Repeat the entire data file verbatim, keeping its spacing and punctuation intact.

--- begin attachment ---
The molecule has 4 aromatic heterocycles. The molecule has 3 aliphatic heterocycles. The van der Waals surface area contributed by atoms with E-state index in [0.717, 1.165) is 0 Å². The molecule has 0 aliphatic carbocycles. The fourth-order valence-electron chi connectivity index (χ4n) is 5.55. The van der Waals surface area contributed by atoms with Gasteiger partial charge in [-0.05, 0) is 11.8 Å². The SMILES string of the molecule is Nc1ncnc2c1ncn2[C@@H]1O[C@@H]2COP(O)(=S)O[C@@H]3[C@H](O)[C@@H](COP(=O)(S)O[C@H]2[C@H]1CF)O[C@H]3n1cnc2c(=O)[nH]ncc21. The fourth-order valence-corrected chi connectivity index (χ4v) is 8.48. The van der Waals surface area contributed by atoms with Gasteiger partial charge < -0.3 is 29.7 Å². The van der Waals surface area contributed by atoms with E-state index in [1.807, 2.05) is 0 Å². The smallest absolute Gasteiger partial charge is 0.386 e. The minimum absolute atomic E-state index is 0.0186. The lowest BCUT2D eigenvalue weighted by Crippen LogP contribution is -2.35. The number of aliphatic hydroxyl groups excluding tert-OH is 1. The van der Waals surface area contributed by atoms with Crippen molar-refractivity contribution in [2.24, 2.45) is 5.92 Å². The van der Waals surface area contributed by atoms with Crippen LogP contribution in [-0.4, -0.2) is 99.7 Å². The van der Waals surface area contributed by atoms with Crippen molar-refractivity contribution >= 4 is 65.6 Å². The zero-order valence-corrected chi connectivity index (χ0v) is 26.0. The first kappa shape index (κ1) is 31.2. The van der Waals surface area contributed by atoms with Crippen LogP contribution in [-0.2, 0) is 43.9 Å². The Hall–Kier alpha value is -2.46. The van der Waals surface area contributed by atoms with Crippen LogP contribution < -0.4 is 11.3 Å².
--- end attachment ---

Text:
The molecule has 4 aromatic heterocycles. The molecule has 3 aliphatic heterocycles. The van der Waals surface area contributed by atoms with E-state index in [0.717, 1.165) is 0 Å². The molecule has 0 aliphatic carbocycles. The fourth-order valence-electron chi connectivity index (χ4n) is 5.55. The van der Waals surface area contributed by atoms with Gasteiger partial charge in [-0.05, 0) is 11.8 Å². The SMILES string of the molecule is Nc1ncnc2c1ncn2[C@@H]1O[C@@H]2COP(O)(=S)O[C@@H]3[C@H](O)[C@@H](COP(=O)(S)O[C@H]2[C@H]1CF)O[C@H]3n1cnc2c(=O)[nH]ncc21. The fourth-order valence-corrected chi connectivity index (χ4v) is 8.48. The van der Waals surface area contributed by atoms with Gasteiger partial charge < -0.3 is 29.7 Å². The van der Waals surface area contributed by atoms with E-state index in [1.807, 2.05) is 0 Å². The smallest absolute Gasteiger partial charge is 0.386 e. The minimum absolute atomic E-state index is 0.0186. The lowest BCUT2D eigenvalue weighted by Crippen LogP contribution is -2.35. The number of aliphatic hydroxyl groups excluding tert-OH is 1. The van der Waals surface area contributed by atoms with Crippen molar-refractivity contribution in [2.24, 2.45) is 5.92 Å². The van der Waals surface area contributed by atoms with Crippen LogP contribution in [-0.4, -0.2) is 99.7 Å². The van der Waals surface area contributed by atoms with Crippen molar-refractivity contribution >= 4 is 65.6 Å². The zero-order valence-corrected chi connectivity index (χ0v) is 26.0. The first kappa shape index (κ1) is 31.2. The van der Waals surface area contributed by atoms with Crippen LogP contribution in [-0.2, 0) is 43.9 Å². The Hall–Kier alpha value is -2.46. The van der Waals surface area contributed by atoms with Crippen LogP contribution < -0.4 is 11.3 Å².